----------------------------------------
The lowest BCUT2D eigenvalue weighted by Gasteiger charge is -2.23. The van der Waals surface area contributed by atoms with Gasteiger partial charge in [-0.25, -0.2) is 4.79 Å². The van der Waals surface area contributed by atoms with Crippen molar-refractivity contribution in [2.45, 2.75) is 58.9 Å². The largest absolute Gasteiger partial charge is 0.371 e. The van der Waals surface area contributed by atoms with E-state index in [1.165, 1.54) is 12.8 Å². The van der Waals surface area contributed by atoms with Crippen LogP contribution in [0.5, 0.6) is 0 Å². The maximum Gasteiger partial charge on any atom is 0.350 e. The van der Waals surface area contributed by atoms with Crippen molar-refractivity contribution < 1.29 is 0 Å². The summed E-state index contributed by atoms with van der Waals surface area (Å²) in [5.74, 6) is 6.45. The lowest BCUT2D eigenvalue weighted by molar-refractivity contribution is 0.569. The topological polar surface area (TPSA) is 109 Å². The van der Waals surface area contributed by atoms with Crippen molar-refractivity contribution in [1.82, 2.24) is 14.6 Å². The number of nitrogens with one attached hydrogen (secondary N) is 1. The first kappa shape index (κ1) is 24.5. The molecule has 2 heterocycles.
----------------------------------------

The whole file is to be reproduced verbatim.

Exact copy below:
The lowest BCUT2D eigenvalue weighted by Gasteiger charge is -2.23. The van der Waals surface area contributed by atoms with Gasteiger partial charge in [-0.25, -0.2) is 4.79 Å². The van der Waals surface area contributed by atoms with Crippen molar-refractivity contribution in [2.45, 2.75) is 58.9 Å². The largest absolute Gasteiger partial charge is 0.371 e. The van der Waals surface area contributed by atoms with E-state index in [1.165, 1.54) is 12.8 Å². The van der Waals surface area contributed by atoms with Crippen LogP contribution in [0.5, 0.6) is 0 Å². The maximum Gasteiger partial charge on any atom is 0.350 e. The van der Waals surface area contributed by atoms with Crippen molar-refractivity contribution < 1.29 is 0 Å². The summed E-state index contributed by atoms with van der Waals surface area (Å²) in [5.74, 6) is 6.45. The lowest BCUT2D eigenvalue weighted by molar-refractivity contribution is 0.569. The topological polar surface area (TPSA) is 109 Å². The van der Waals surface area contributed by atoms with Crippen molar-refractivity contribution in [1.82, 2.24) is 14.6 Å². The number of nitrogens with one attached hydrogen (secondary N) is 1. The first kappa shape index (κ1) is 24.5. The molecule has 2 heterocycles.